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MRI Helps Diagnose Prostate Cancer more Accurately

MRI Helps Diagnose Prostate Cancer more Accurately

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Being of the first of its kind, an Australian clinical trial has revealed that a biopsy guided by MRI can considerably improve the diagnosis of life-threatening prostate cancer and reduce the over-diagnosis of non-life-threatening cases, consequently avoiding the sometimes difficult side effects of needless treatment.

Presently, to determine if a patient has prostate cancer, they follow a test that shows whether or not the patient has raised prostate-specific antigen (PSA) levels, a man has to undergo a painful procedure called transrectal ultrasound guided biopsy (TRUSGB) that involves taking up to 30 random needle biopsies of his prostate through the rectum.

Yet with the new MRI-guided system, doctors first perform an MRI scan and get a better understanding of where a tumor might be located in the prostate and what course of action best to take.

Then, if the scan points out a need for it, they take two needle samples of that area, sparing the need for several biopsies.

The new system employs a technique called multi-parametric magnetic resonance imaging (mpMRI).

"This is a significant improvement in terms of accuracy and in reducing discomfort for patients and spares many men the burden of multiple prostate biopsies. This latest mpMRI imaging technique will reduce over-treatment of men with non-life-threatening prostate cancer, avoiding the possible side-effects of treatment," said Urologist Dr. Les Thompson, who led the 2-year clinical trial at Brisbane's Wesley Hospital.

Thompson and his colleagues report, in the journal European Urology, how the trial showed that use of mpMRI:

-Halved (reduced by 51%) the number of men needing prostate biopsies

-Showed a 92% sensitivity in diagnosing life-threatening disease (compared with the current leading method TRUSGB, which has only a 70% sensitivity in diagnosing life-threatening prostate cancer)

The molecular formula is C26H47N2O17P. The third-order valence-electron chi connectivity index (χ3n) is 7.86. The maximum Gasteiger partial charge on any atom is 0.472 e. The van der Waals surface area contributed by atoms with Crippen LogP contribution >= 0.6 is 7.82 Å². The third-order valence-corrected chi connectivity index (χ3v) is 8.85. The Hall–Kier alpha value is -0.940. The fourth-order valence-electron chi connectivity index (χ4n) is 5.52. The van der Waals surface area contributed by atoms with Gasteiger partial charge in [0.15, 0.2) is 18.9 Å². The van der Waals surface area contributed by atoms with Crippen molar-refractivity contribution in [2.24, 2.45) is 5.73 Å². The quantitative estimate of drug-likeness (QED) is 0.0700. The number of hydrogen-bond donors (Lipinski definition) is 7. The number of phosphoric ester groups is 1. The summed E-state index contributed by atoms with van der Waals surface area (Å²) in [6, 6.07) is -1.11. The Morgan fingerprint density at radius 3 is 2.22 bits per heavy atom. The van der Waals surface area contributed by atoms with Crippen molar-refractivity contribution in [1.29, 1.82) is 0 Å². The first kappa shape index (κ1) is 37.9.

-Cut the problem of over-diagnosis of non-life-threatening prostate cancer by around 90%.

The trial had registered 223 patients with raised PSA levels. All of the patients underwent both diagnostic procedures: the standard TRUSGB, and the new method where an mpMRI scan is performed first, and then only those patients whose MRI image points to high-risk prostate cancer undergo MRI-guided biopsy.

Co-investigator Dr. Rob Parkinson, a specialist radiologist at the hospital, notes that mpMRI uses three parameters when scanning the prostate.

"Diffusion-weighted imaging, one of these three parameters, assesses movement of water molecules within tissues. An imaging map is mathematically generated from this information, and prostate cancer is evident as a dark area."

“In TRUSGB, which utilizes ultrasound to help guide biopsy sampling, the core samples are random and taken from all areas of the prostate, but, when biopsies are done following a prostate mpMRI you know where the tumour is located and thus where to direct the biopsy needle," he added.

One of the issues that is certain to be raised in deciding how to proceed with the new system as a diagnostic tool is the higher costs linked with MRI.

According to a report in The Austrailian news channel, Thompson says he is working to get it listed as a medicare item like mammograms for breast screening.

He vehemently advocates that the cost is small when compared to the social and emotional costs of misdiagnoses that occur with the current method.

According to the American Cancer Society, prostate cancer occurs mainly in older men, approximately 6 in 10 cases are diagnosed in men aged 65 and over. Around 1 man in 7 will be diagnosed with prostate cancer during his lifetime.


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